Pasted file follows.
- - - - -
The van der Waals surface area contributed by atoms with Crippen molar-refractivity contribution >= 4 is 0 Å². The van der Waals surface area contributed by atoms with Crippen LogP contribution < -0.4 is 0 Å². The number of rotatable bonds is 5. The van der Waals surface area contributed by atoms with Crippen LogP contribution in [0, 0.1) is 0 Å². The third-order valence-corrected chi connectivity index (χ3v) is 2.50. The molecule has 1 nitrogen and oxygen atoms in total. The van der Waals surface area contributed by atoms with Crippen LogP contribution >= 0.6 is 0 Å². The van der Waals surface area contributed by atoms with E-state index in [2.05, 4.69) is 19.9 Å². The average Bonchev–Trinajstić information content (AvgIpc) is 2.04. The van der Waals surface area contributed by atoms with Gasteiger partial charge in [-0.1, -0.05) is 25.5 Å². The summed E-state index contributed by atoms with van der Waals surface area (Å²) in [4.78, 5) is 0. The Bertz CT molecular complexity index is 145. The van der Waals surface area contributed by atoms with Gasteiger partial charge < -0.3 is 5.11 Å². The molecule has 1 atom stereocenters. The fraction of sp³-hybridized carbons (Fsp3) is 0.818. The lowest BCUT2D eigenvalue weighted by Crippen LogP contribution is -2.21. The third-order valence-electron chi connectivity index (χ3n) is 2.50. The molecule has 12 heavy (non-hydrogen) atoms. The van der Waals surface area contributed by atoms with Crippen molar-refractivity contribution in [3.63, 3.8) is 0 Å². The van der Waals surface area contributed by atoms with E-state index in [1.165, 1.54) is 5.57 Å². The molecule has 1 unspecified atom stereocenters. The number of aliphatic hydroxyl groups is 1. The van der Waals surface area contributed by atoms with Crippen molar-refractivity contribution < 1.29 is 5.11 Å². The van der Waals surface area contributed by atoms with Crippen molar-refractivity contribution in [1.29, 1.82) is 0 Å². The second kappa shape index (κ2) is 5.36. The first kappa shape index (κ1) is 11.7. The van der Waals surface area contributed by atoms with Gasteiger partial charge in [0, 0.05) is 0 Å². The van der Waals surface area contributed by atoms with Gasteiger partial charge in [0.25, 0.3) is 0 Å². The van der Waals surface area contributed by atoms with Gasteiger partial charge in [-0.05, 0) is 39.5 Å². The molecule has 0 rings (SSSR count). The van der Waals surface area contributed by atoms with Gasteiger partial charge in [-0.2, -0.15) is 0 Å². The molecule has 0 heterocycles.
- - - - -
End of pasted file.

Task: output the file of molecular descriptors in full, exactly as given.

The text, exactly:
The van der Waals surface area contributed by atoms with Crippen molar-refractivity contribution >= 4 is 0 Å². The van der Waals surface area contributed by atoms with Crippen LogP contribution < -0.4 is 0 Å². The number of rotatable bonds is 5. The van der Waals surface area contributed by atoms with Crippen LogP contribution in [0, 0.1) is 0 Å². The third-order valence-corrected chi connectivity index (χ3v) is 2.50. The molecule has 1 nitrogen and oxygen atoms in total. The van der Waals surface area contributed by atoms with Crippen LogP contribution >= 0.6 is 0 Å². The van der Waals surface area contributed by atoms with E-state index in [2.05, 4.69) is 19.9 Å². The average Bonchev–Trinajstić information content (AvgIpc) is 2.04. The van der Waals surface area contributed by atoms with Gasteiger partial charge in [-0.1, -0.05) is 25.5 Å². The summed E-state index contributed by atoms with van der Waals surface area (Å²) in [4.78, 5) is 0. The Bertz CT molecular complexity index is 145. The van der Waals surface area contributed by atoms with Gasteiger partial charge < -0.3 is 5.11 Å². The molecule has 1 atom stereocenters. The fraction of sp³-hybridized carbons (Fsp3) is 0.818. The lowest BCUT2D eigenvalue weighted by Crippen LogP contribution is -2.21. The third-order valence-electron chi connectivity index (χ3n) is 2.50. The molecule has 12 heavy (non-hydrogen) atoms. The van der Waals surface area contributed by atoms with Crippen molar-refractivity contribution in [3.63, 3.8) is 0 Å². The van der Waals surface area contributed by atoms with E-state index in [1.165, 1.54) is 5.57 Å². The molecule has 1 unspecified atom stereocenters. The number of aliphatic hydroxyl groups is 1. The van der Waals surface area contributed by atoms with Crippen molar-refractivity contribution < 1.29 is 5.11 Å². The van der Waals surface area contributed by atoms with Crippen molar-refractivity contribution in [1.29, 1.82) is 0 Å². The second kappa shape index (κ2) is 5.36. The first kappa shape index (κ1) is 11.7. The van der Waals surface area contributed by atoms with Gasteiger partial charge in [0, 0.05) is 0 Å². The van der Waals surface area contributed by atoms with Gasteiger partial charge in [0.25, 0.3) is 0 Å². The van der Waals surface area contributed by atoms with Gasteiger partial charge in [-0.05, 0) is 39.5 Å². The molecule has 0 rings (SSSR count). The van der Waals surface area contributed by atoms with Gasteiger partial charge in [-0.2, -0.15) is 0 Å². The molecule has 0 heterocycles.